7. Interesting that just today OMSI released it’s plans for a 10 block development around the OMSI site which is the former site of PGE’s Station L which is in the picture.

  8. Note that SW Grover Street (just south of the on/off ramps at the end of the bridge) still cut through to Hood Avenue at the time of the photo, and the houses hard up against the bridge itself.

  9. Folks, Do not forget to rate the photos posted each day by using the yellow Star Rating System below each posted photo.

  10. I always loved Josiah Failing’s comment at the public meeting called after he, William S. Ladd and Henry W. Corbett but a notice in the then new city’s weekly newspaper, TheOregonian. The notice called for a public meeting on December 7, 1854, to seek agreement from the taxpayers for the founding of a public school. At the meeting Josiah Failing reflected their views when he stated that it made much more sense to pay taxes to build schools than to build jails. The citizens agreed.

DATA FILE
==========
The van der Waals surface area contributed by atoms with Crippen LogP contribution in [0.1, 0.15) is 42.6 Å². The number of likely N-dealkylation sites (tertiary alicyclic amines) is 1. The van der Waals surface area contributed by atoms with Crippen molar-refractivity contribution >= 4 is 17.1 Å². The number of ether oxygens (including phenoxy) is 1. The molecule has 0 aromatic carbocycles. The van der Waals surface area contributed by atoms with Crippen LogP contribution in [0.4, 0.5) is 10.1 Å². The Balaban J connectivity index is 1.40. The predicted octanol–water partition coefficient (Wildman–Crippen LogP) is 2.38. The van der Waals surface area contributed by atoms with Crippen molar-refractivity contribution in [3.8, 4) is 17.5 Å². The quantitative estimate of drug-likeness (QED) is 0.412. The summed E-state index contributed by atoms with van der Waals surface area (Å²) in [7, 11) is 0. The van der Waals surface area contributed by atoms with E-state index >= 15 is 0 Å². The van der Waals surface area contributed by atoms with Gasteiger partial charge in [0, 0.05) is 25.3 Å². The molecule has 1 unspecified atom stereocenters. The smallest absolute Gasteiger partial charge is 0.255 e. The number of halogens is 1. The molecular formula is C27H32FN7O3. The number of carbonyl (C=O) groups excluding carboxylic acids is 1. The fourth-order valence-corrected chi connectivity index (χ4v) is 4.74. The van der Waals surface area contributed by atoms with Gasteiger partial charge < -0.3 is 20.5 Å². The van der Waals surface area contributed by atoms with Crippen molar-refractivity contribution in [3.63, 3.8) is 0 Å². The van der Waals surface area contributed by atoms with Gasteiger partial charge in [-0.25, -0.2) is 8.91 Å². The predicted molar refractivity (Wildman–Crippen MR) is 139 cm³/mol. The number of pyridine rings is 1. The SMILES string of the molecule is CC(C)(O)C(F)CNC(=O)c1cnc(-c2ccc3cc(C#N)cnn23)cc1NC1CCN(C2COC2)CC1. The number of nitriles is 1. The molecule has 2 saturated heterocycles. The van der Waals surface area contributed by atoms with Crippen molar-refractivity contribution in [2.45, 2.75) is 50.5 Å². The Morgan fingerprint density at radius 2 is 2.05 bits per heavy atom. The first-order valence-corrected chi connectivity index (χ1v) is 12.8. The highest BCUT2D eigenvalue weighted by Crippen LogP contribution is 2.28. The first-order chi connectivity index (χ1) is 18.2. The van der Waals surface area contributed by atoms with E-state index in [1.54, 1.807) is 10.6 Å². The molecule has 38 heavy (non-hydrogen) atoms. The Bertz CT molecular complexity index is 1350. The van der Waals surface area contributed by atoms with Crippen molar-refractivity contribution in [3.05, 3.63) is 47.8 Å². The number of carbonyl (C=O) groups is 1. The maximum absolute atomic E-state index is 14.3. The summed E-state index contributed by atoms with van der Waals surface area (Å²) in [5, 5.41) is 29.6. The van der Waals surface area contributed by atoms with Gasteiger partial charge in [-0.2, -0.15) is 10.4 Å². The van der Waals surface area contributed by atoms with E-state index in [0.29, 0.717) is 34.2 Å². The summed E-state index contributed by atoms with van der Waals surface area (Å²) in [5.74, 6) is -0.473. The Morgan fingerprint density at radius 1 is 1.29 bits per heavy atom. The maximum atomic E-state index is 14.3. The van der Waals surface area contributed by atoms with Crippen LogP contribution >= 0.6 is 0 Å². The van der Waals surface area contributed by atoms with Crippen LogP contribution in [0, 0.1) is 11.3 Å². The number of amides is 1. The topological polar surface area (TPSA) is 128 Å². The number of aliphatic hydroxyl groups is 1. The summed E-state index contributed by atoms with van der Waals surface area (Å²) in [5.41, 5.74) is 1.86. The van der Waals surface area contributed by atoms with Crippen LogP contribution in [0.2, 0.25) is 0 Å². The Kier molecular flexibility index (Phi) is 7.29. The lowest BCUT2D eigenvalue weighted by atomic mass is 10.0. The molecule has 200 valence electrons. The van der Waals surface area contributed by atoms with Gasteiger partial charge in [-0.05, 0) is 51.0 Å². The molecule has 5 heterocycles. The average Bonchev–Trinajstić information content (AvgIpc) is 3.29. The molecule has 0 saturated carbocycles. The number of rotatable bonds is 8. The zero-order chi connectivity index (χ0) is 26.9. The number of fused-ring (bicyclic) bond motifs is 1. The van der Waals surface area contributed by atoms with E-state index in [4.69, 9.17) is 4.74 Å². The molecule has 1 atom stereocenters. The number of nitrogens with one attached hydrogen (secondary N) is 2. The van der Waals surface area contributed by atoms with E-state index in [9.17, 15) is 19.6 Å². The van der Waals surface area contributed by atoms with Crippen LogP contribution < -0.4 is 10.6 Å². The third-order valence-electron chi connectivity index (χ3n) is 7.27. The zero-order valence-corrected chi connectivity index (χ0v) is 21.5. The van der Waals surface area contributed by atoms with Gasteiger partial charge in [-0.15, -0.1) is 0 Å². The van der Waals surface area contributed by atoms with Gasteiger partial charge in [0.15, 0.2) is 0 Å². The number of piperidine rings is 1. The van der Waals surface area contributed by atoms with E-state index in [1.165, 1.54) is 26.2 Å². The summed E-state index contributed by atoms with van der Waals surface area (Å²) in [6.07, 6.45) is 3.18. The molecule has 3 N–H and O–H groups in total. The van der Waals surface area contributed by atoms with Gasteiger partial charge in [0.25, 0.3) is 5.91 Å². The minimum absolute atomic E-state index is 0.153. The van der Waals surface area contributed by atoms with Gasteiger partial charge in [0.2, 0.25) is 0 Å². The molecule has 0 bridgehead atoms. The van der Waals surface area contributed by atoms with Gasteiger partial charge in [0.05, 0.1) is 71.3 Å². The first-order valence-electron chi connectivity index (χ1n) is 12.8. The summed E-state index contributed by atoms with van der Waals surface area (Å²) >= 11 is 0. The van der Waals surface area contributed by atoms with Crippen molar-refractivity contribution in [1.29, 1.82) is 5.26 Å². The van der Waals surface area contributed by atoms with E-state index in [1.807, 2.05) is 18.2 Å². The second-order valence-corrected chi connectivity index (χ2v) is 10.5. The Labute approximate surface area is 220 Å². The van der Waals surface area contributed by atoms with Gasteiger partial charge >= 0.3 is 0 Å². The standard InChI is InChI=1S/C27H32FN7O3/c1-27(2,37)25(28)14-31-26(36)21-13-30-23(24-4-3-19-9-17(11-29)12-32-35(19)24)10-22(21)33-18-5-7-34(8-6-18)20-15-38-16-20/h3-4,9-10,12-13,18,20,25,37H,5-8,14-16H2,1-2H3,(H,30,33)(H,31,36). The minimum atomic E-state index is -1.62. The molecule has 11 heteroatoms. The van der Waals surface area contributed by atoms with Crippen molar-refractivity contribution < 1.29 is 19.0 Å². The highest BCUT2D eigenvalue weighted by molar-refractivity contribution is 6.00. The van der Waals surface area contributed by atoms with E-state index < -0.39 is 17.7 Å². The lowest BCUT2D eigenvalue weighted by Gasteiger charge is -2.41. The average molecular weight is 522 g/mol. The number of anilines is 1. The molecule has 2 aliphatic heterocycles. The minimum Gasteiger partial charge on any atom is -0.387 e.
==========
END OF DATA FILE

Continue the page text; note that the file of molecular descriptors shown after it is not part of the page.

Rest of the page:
The first public school building built as such, known as Central School was erected at cost of $7,000 (including $1000 for the land). It opened on May 17, 1858, with Mr. L.L. Terwilliger as principal. By that Summer 280 pupils had been enrolled. It was located on the block where the Portland Hotel was later built and after its demolition is now Pioneer Courthouse Square.

    Josiah Failing was really the father of the public school system in Portland and the Failing School in this photograph was in acknowledgment of that.

  11. William Macadam, Thanks for bringing that great quote from Josiah Failing to our attention! Its relevance is universal and timeless.

  12. No. My great-great grandfather Henry. W. Corbett was involved with The Macadamized Road Company (which built a toll road where Macadam road is now, running almost parallel to Corbett Ave.).
    It was sheer coincidence that my mother, the eldest daughter of Elliott R. Corbett (HWC’s grandson), married a Macadam.
    Portland is full of fascinating memories and many happy visits there.
    Hope this answers your query, Best wishes,